The Drum Beat – Issue 619 – Policy Blogs: Two African Perspectives
August 27 2012
Have you ever asked yourselves questions like these:
* External Support: Useful? Effective?
* What Role Should the Media Play in Determining the Content of Campaign Advertisements?
This issue of The Drum Beat shares excerpts from two Communication Initiative bloggers working in Africa who have asked themselves these very questions and then contributed their voices to The CI’s Policy Blogs area: http://www.comminit.com/policy-blogs/category/sites/global/policy-blogs
First, we hear from Dr. Sue Goldstein, Programme Director for Soul City: Institute for Health and Development Communication in South Africa, on the issue of the effectiveness and value of external support.
Then, Noelina Nabwire, a communications and knowledge management specialist currently based in Kenya who works in countries in the Horn of Africa, explores questions related to the role of the media in relation to campaign advertising.
Excerpts from each blog follow. Please do click the links to read the full blogs. And, whilst there, please rate the blog and respond with your critical review, comments, ideas, and questions.
I. EXCERPTS FROM SUE GOLDSTEIN’S BLOG, WITH ILLUSTRATIVE EXAMPLES, FOLLOW:
Full blog: http://networks.comminit.com/polionet/node/10212 [You may need to join the Polio Network group – log in, click your username, then Account settings and networks].
“Sitting in a room with armed guards permanently outside, I contemplate the nature of communication for development to eradicate polio and the role of monitoring and evaluation in the process. Surrounded in the trip by committed, enthusiastic people working to achieve the polio eradication elimination targets in Pakistan (and the world) it is heartening that such teams are willing to work in dangerous areas (of course many live in such areas without choice). There seems to be so much that the world of development and social change communication can learn from this massive effort. Such as how closely the services and communication teams work together at all levels (not always smoothly); such as the intense focus on the end point and the clarity of the aim of all the work – reaching every last child with polio vaccination; such as the intense monitoring of the reach and the social mapping in every Union Council, literally down to every house; such as the massive international !
persuasive effort to advocate for eradication, and ensure funding for the last massive effort; such as the critical advocacy and negotiation teams constantly working at gaining access for vaccination teams to enter areas to reach unvaccinated children.”
[ 3 CI illustrative summaries:
* Report of the Communications Review: Pakistan Polio Eradication Programme
* International Women’s Day: Women Together for Polio Free Pakistan
* Assisting Children Everywhere (ACE)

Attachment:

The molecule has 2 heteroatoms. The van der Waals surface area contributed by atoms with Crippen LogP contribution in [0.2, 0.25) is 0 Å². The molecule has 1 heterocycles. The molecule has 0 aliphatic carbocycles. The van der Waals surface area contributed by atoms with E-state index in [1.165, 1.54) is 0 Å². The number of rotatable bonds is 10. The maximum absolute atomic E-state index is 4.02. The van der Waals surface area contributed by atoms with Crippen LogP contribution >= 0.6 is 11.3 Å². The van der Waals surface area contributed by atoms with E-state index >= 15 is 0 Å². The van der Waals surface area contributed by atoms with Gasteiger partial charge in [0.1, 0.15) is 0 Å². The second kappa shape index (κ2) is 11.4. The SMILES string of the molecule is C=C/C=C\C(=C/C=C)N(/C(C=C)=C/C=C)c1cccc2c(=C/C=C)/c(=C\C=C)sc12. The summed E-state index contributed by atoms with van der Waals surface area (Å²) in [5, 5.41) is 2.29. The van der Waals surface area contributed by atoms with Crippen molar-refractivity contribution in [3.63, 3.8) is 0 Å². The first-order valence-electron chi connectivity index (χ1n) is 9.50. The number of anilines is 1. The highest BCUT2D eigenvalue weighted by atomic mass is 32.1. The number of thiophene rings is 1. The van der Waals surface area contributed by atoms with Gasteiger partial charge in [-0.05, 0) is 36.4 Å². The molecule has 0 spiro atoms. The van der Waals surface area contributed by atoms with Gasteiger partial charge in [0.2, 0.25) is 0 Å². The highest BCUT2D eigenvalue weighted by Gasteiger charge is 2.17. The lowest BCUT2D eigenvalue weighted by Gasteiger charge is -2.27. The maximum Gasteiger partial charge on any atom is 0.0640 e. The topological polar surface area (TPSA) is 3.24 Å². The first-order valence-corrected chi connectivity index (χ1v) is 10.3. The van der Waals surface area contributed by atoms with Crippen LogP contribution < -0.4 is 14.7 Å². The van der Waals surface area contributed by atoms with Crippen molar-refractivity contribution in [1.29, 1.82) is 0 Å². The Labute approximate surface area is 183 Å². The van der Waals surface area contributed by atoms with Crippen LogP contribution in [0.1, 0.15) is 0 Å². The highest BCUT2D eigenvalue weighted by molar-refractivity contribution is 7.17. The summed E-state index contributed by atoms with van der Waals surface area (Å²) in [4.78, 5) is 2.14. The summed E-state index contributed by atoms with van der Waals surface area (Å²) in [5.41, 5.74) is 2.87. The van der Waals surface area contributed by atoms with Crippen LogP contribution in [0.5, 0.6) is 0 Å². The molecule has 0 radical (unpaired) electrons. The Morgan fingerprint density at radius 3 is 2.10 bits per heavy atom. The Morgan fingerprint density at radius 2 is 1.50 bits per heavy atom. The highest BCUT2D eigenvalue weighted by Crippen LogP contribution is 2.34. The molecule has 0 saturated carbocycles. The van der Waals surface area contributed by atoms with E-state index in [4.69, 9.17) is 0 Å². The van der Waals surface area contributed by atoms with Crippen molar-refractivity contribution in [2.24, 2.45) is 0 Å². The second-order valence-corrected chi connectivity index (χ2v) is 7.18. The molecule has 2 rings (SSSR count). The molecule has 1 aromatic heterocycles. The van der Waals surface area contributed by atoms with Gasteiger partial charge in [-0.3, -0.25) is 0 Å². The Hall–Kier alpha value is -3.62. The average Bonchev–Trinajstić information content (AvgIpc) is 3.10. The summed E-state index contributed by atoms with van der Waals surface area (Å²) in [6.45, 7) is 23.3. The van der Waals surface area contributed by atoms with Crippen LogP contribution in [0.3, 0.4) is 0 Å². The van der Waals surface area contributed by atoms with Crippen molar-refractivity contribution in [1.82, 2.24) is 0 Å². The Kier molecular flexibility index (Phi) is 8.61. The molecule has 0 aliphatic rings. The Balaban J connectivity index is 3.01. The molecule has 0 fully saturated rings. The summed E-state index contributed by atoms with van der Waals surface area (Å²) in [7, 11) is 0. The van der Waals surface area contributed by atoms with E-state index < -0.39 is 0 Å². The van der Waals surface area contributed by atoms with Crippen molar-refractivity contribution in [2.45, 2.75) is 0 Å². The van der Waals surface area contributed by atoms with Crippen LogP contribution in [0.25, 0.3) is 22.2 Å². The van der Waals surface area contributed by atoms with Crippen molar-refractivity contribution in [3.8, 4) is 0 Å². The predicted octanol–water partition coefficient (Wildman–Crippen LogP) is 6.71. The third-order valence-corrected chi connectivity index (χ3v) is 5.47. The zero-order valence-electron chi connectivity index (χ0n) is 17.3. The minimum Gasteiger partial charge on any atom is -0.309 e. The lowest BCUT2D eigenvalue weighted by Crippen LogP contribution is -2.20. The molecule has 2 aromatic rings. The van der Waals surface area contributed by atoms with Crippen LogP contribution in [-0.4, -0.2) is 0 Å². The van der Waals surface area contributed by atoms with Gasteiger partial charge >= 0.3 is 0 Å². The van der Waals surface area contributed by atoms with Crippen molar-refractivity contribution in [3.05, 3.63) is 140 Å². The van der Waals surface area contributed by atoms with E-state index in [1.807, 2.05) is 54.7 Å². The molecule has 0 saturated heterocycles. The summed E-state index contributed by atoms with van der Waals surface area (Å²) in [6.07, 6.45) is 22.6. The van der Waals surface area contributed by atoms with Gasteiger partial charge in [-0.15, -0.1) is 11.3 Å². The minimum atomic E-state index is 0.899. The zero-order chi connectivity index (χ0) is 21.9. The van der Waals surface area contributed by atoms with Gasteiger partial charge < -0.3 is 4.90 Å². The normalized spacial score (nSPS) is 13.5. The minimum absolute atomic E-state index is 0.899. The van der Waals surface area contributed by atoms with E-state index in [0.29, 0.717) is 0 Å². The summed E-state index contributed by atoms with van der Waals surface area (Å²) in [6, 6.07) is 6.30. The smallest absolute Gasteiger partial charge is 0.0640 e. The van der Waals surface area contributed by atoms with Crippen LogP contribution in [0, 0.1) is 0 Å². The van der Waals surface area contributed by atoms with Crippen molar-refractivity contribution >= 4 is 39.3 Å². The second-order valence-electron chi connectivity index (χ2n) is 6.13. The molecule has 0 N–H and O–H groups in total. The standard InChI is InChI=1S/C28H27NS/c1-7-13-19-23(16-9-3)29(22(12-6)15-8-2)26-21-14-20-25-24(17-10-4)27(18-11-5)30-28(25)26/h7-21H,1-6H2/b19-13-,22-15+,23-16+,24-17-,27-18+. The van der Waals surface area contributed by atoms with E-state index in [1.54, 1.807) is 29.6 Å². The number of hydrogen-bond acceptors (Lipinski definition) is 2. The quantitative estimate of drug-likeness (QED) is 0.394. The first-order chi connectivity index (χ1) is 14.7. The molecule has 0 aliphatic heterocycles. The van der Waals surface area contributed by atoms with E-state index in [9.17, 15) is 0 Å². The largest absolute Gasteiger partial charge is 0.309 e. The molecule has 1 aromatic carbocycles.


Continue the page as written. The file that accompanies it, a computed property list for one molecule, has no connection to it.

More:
“How could we as an external team with little contextual experience add value to this effort? This was a thought constantly in my mind as we learned about the programme. But, I am told by the very people whose work I am here to review that an outside eye can be useful in finding blind spots and/or asking questions filtered by a different set of experiences. I can accept this but find myself respecting their resolve to leave no stone unturned in the struggle to find enough small gains to achieve eradication. This is even more remarkable when considering the willingness to listen to an outsider only marginally familiar with the complex, dangerous and difficult situations they work in daily.”
[ 3 CI illustrative summaries:
* Global Polio Eradication Initiative (GPEI) Strategic Plan 2010 – 2012
* Helping Theory with a Focus on Autonomy
* Community Mobilisation: Degrees of Community Participation
“…The process of getting research understood, used and integrated into health communication is often taken for granted but it is not as easy as it seems. Starting at the formative stage how the data is collected and analysed is important to understand…”
[ 3 CI illustrative summaries:
* The Polio Research Committee’s Call for Proposals [deadline: August 31 2012]
* The Drum Beat 563 – Public Engagement in Science Research
* The Drum Beat 553 – Research into Action
“…The questions need to be guided by a model or theory of change so that the research can unearth the critical areas to focus on. The questions need to be guided by the true desire to listen and hear other perspectives.”
[ See The CI’s:
* Planning Models section: http://www.comminit.com/global/search/apachesolr_search/?filters=tid:36%20tid:12
* Change Theories section:
“…[T]he usefulness of information brought from external evaluators can be measured to some degree by the value it is given by those in the programme and by the impact it has on supporting the programme to achieve its goal…”